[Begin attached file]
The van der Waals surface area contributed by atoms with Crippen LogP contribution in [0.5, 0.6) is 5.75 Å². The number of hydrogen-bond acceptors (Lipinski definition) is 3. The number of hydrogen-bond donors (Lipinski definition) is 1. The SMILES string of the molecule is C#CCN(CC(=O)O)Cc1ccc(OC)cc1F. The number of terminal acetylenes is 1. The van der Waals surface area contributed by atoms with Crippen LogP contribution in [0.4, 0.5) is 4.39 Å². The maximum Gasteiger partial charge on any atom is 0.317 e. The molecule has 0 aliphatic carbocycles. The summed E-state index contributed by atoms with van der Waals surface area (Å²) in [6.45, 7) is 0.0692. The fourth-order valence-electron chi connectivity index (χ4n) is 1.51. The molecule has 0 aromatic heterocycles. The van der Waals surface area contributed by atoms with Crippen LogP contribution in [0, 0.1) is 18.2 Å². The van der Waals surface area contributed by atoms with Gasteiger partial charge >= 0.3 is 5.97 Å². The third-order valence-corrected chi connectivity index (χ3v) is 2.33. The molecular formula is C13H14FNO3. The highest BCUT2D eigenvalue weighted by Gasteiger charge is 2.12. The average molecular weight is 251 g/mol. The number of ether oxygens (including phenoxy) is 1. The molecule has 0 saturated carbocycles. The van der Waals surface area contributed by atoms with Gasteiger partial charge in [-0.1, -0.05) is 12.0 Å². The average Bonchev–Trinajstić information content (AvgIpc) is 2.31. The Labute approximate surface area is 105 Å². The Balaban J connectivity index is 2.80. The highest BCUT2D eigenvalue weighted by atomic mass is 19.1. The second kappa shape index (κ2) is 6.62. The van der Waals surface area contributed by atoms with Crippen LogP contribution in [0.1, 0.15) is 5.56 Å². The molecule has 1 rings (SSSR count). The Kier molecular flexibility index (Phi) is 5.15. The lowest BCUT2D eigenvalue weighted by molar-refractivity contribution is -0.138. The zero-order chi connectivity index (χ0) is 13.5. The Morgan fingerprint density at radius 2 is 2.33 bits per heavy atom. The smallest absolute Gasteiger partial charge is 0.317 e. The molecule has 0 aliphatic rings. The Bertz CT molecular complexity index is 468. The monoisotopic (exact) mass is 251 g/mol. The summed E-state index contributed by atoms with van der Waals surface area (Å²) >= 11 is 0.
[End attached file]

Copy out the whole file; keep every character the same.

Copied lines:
The van der Waals surface area contributed by atoms with Crippen LogP contribution in [0.5, 0.6) is 5.75 Å². The number of hydrogen-bond acceptors (Lipinski definition) is 3. The number of hydrogen-bond donors (Lipinski definition) is 1. The SMILES string of the molecule is C#CCN(CC(=O)O)Cc1ccc(OC)cc1F. The number of terminal acetylenes is 1. The van der Waals surface area contributed by atoms with Crippen LogP contribution in [0.4, 0.5) is 4.39 Å². The maximum Gasteiger partial charge on any atom is 0.317 e. The molecule has 0 aliphatic carbocycles. The summed E-state index contributed by atoms with van der Waals surface area (Å²) in [6.45, 7) is 0.0692. The fourth-order valence-electron chi connectivity index (χ4n) is 1.51. The molecule has 0 aromatic heterocycles. The van der Waals surface area contributed by atoms with Crippen LogP contribution in [0, 0.1) is 18.2 Å². The van der Waals surface area contributed by atoms with Gasteiger partial charge >= 0.3 is 5.97 Å². The third-order valence-corrected chi connectivity index (χ3v) is 2.33. The molecular formula is C13H14FNO3. The highest BCUT2D eigenvalue weighted by Gasteiger charge is 2.12. The average molecular weight is 251 g/mol. The number of ether oxygens (including phenoxy) is 1. The molecule has 0 saturated carbocycles. The van der Waals surface area contributed by atoms with Gasteiger partial charge in [-0.1, -0.05) is 12.0 Å². The average Bonchev–Trinajstić information content (AvgIpc) is 2.31. The Labute approximate surface area is 105 Å². The Balaban J connectivity index is 2.80. The highest BCUT2D eigenvalue weighted by atomic mass is 19.1. The second kappa shape index (κ2) is 6.62. The van der Waals surface area contributed by atoms with Crippen LogP contribution in [0.1, 0.15) is 5.56 Å². The molecule has 1 rings (SSSR count). The Kier molecular flexibility index (Phi) is 5.15. The lowest BCUT2D eigenvalue weighted by molar-refractivity contribution is -0.138. The zero-order chi connectivity index (χ0) is 13.5. The Morgan fingerprint density at radius 2 is 2.33 bits per heavy atom. The smallest absolute Gasteiger partial charge is 0.317 e. The molecule has 0 aliphatic rings. The Bertz CT molecular complexity index is 468. The monoisotopic (exact) mass is 251 g/mol. The summed E-state index contributed by atoms with van der Waals surface area (Å²) >= 11 is 0.